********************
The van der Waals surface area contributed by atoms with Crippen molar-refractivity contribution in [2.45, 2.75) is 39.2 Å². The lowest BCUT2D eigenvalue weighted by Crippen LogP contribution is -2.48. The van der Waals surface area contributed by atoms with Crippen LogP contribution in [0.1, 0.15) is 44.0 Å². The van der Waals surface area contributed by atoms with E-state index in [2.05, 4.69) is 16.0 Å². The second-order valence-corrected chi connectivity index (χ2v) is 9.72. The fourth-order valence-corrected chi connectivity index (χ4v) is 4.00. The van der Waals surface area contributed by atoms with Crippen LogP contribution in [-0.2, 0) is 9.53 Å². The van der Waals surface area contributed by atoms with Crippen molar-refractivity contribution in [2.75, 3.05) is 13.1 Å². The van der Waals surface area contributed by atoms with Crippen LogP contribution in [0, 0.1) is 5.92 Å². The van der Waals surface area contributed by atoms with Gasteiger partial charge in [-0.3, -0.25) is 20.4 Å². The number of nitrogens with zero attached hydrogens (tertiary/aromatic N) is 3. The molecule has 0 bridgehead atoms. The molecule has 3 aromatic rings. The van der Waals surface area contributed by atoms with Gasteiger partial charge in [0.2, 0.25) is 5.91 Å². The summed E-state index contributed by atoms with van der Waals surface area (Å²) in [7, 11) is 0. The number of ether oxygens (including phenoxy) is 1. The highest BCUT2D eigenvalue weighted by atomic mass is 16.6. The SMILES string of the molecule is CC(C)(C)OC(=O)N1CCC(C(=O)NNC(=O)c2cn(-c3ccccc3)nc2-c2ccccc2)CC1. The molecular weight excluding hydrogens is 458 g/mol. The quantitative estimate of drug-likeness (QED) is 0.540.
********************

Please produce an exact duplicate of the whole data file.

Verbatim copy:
The van der Waals surface area contributed by atoms with Crippen molar-refractivity contribution in [2.45, 2.75) is 39.2 Å². The lowest BCUT2D eigenvalue weighted by Crippen LogP contribution is -2.48. The van der Waals surface area contributed by atoms with Crippen LogP contribution in [0.1, 0.15) is 44.0 Å². The van der Waals surface area contributed by atoms with E-state index in [2.05, 4.69) is 16.0 Å². The second-order valence-corrected chi connectivity index (χ2v) is 9.72. The fourth-order valence-corrected chi connectivity index (χ4v) is 4.00. The van der Waals surface area contributed by atoms with Crippen LogP contribution in [-0.2, 0) is 9.53 Å². The van der Waals surface area contributed by atoms with Crippen molar-refractivity contribution in [2.75, 3.05) is 13.1 Å². The van der Waals surface area contributed by atoms with Crippen LogP contribution in [0, 0.1) is 5.92 Å². The van der Waals surface area contributed by atoms with Gasteiger partial charge in [-0.3, -0.25) is 20.4 Å². The number of nitrogens with zero attached hydrogens (tertiary/aromatic N) is 3. The molecule has 0 bridgehead atoms. The molecule has 3 aromatic rings. The van der Waals surface area contributed by atoms with Gasteiger partial charge in [0.2, 0.25) is 5.91 Å². The summed E-state index contributed by atoms with van der Waals surface area (Å²) in [7, 11) is 0. The number of ether oxygens (including phenoxy) is 1. The highest BCUT2D eigenvalue weighted by atomic mass is 16.6. The SMILES string of the molecule is CC(C)(C)OC(=O)N1CCC(C(=O)NNC(=O)c2cn(-c3ccccc3)nc2-c2ccccc2)CC1. The molecular weight excluding hydrogens is 458 g/mol. The quantitative estimate of drug-likeness (QED) is 0.540.